Math resources Geometry

Circle theorems

Tangent of a circle

# Tangent of a circle

Here you will learn about the circle theorems involving tangents of a circle, including their application, proof, and using them to solve more difficult problems.

Students will first learn about the tangent of a circle as part of geometry in high school.

## What is the tangent of a circle?

A tangent of a circle is a straight line that touches the circumference of the circle at a single point. This point is called the point of tangency.

• Diagram 1 – The angle between a tangent and radius is 90 degrees.
• Diagram 2 – Tangents which meet at the same point are equal in length.

In diagram 1 above, the tangent meets the circle at point A (the point of tangency), which is perpendicular to the radius of the circle at that point .

In diagram 2, two tangents meet the circle at two different points (B and D) and they intersect at point A.

If the points B and D are linked by a chord, AB and AD are the same length, so ABD is an isosceles triangle.

If the points B and D join to the center of the circle C, they form a kite ABCD. This means that you have the two circle theorems:

Isosceles triangle

Kite

### Key parts of a circle needed for these theorems

• The radius of a circle is the distance from the center to the circumference of the circle. The radius is half of the diameter.
• The center of the circle is a point that is located in the middle of a circle.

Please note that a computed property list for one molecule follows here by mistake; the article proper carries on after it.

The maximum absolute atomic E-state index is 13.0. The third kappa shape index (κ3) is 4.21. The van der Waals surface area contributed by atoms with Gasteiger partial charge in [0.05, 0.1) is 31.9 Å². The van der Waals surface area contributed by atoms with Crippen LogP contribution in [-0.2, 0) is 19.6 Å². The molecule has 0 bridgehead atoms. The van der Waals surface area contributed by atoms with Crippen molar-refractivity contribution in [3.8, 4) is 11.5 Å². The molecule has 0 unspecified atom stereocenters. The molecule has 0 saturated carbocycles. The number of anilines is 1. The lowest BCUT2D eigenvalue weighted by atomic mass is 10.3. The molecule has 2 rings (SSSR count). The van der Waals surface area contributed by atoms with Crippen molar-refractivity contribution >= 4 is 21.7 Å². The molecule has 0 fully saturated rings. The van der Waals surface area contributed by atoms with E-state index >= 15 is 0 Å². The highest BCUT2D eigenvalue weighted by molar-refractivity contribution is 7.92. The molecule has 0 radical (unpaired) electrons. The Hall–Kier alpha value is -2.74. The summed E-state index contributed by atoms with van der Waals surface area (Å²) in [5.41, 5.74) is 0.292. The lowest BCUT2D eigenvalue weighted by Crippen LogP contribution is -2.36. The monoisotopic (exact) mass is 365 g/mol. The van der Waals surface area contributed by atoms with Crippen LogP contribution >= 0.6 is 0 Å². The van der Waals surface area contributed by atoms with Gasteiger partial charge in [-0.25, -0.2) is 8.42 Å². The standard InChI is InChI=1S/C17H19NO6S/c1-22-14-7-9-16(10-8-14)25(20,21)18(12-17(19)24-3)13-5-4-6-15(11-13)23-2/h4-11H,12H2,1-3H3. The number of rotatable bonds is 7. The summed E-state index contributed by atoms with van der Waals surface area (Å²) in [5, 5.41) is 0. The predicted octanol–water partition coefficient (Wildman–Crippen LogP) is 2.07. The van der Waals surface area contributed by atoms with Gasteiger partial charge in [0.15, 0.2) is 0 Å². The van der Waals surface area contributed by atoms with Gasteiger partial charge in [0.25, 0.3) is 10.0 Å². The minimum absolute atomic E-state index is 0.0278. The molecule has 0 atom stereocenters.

• The circumference of the circle is the distance around the edge of the circle.

### Proving that if two tangents meet, they are the same length

To be able to prove this theorem, you do not need to know any other circle theorem. You just need to be confident with angles in a triangle. You also need to understand congruence.

## Common Core State Standards

How does this relate to high school math?

• High school: Geometry – Circles (HS.G.C.A.4)
Construct a tangent line from a point outside a given circle to the circle.

## How to use the tangent theorems

In order to use the tangent of a circle:

1. Locate the key parts of the circle for the theorem.
2. Use other angle facts to determine the remaining angle(s) made with the tangent.
3. Use the tangent theorem to state the other missing angle.

## Tangent of a circle examples

### Example 1: standard diagram

Points A, B, and C are on the circumference of a circle with point O as the center. ( This can also be called circle O.) \, DE is a tangent at point A. Calculate the size of angle BAD.

1. Locate the key parts of the circle for the theorem.

Here you have:

• Angle BCA=52^{\circ}
• AC is the diameter
• DE is a tangent

2Use other angle facts to determine the remaining angle(s) made with the tangent.

As AC is a diameter and the angle in a semicircle is 90^{\circ}, angle ABC=90^{\circ}. As angles in a triangle total 180^{\circ},

\begin{aligned} \text{ Angle } CAB&=180-(90+52) \\\\ &=38^{\circ} \end{aligned}

3Use the tangent theorem to state the other missing angle.

As the angle between the tangent and the radius is 90^{\circ}, you can now calculate angle BAD\text{:}

### Example 2: angles in the same segment

A, B, C, and D are points on the circumference of a circle with center O. \, AC and BD intersect at point G. \, EF is a tangent at point C and is parallel to BD. Calculate the size of angle BCF.

Locate the key parts of the circle for the theorem.

Use other angle facts to determine the remaining angle(s) made with the tangent.

Use the tangent theorem to state the other missing angle.

### Example 3: angles at the center

A circle with center O has three points on the circumference, A, B, and C. The tangent DE passes through point C. Calculate the size of angle BCE.

Locate the key parts of the circle for the theorem.

Use other angle facts to determine the remaining angle(s) made with the tangent.